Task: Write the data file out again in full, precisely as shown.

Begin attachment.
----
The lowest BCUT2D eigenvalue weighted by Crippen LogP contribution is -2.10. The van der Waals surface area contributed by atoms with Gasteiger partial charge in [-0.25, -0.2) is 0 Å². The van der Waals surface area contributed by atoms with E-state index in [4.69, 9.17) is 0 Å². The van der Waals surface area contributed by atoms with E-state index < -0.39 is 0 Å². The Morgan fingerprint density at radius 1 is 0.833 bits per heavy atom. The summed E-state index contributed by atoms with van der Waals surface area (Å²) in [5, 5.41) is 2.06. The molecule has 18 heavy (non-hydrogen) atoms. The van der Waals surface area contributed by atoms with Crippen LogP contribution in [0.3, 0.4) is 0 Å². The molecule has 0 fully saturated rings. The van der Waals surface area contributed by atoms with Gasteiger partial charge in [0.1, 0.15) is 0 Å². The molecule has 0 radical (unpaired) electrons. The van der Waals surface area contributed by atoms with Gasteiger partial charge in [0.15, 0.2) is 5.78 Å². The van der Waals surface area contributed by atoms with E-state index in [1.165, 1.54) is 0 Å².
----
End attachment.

The lowest BCUT2D eigenvalue weighted by Crippen LogP contribution is -2.10. The van der Waals surface area contributed by atoms with Gasteiger partial charge in [-0.25, -0.2) is 0 Å². The van der Waals surface area contributed by atoms with E-state index in [4.69, 9.17) is 0 Å². The van der Waals surface area contributed by atoms with E-state index < -0.39 is 0 Å². The Morgan fingerprint density at radius 1 is 0.833 bits per heavy atom. The summed E-state index contributed by atoms with van der Waals surface area (Å²) in [5, 5.41) is 2.06. The molecule has 18 heavy (non-hydrogen) atoms. The van der Waals surface area contributed by atoms with Crippen LogP contribution in [0.3, 0.4) is 0 Å². The molecule has 0 fully saturated rings. The van der Waals surface area contributed by atoms with Gasteiger partial charge in [0.1, 0.15) is 0 Å². The molecule has 0 radical (unpaired) electrons. The van der Waals surface area contributed by atoms with Gasteiger partial charge in [0.15, 0.2) is 5.78 Å². The van der Waals surface area contributed by atoms with E-state index in [1.165, 1.54) is 0 Å².